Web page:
Yella Reddy- 1537213- ELT

 

 

                                                        Much Ado about MOOCs

 

Main Argument:  Massive open online courses [MOOCs] are all the rage these days, at least in the press. Is all the hype justified? MOOCs are work in progress and may well turn out to be the educational game changer they are predicted to be, before that they have to resolve the ‘Fraud factor’.

 

Sub-argument:

  1. A year ago, Stanford, Harvard and the Massachusetts Institute of technology, followed quickly by other top-tier institutions, began to offer MOOCs. The goal was and is laudable: to offer free, world- class education to anyone and everyone with internet access.
  2. The MOOC represents the ultimate democratization of education, at least in theory. But what quickly followed was the usual capitalist scramble to figure out how to make a buck from a great idea.
  3. Once incident happened at Harvard institute, verifying that the student who has signed up for a MOOC is the same person who has completed the work and taken the exam is, at the moment a daunting obstacle.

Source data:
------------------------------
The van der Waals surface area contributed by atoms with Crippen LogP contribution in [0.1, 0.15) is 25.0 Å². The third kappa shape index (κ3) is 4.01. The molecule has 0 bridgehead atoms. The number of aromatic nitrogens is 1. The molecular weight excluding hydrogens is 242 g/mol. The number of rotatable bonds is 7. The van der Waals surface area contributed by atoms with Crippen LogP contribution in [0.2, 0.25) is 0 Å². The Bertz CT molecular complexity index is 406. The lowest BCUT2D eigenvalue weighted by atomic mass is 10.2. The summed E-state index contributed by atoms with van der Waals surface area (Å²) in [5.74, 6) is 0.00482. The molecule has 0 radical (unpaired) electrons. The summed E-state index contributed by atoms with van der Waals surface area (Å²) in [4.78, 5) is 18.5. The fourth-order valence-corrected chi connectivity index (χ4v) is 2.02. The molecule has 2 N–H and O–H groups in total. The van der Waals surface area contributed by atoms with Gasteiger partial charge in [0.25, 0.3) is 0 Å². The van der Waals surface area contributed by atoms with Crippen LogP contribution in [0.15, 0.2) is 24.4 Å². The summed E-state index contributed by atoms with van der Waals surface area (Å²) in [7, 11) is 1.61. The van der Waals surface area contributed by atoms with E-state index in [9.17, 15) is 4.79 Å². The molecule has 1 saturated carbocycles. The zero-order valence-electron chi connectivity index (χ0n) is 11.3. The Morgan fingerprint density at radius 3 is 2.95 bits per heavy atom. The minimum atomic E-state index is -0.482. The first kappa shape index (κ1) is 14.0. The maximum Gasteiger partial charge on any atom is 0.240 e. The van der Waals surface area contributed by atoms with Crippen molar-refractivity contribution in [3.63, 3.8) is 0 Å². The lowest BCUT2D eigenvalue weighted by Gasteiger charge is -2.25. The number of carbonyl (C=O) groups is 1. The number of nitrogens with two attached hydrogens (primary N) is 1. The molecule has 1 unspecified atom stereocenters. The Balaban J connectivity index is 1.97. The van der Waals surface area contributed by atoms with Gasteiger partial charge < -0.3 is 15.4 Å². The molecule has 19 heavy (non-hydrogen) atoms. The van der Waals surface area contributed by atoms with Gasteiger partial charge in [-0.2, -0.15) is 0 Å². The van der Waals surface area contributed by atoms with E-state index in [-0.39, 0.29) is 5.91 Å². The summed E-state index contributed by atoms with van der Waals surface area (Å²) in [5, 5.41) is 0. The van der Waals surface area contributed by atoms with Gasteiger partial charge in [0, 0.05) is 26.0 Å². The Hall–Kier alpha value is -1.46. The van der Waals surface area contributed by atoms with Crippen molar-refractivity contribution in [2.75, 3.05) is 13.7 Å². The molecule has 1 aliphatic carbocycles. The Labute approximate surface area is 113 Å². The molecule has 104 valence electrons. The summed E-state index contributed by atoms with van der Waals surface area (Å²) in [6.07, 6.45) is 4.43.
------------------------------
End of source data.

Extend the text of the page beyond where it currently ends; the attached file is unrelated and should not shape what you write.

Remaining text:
Limitations:

  1. The author has done the research only in United States of America, he has to do the research throughout the countries who are pursuing the MOOC courses. Then the author will get a better idea.

 

Conclusion:  The author says that will online education replaces the face to face education. If it replaces will it provides the proper structure for business course and philosophy subjects. He asks the faculty members of the MOOC to answer the above questions instead of how to make a buck by offering the course.

 

Author: Martin D. Synder

Source: Academe, Vol. 98, No.6, Professing Service in the Humanities (Nov-Dec 2012), P.55.

Published: American Association of University Professors.

 

 

 

 

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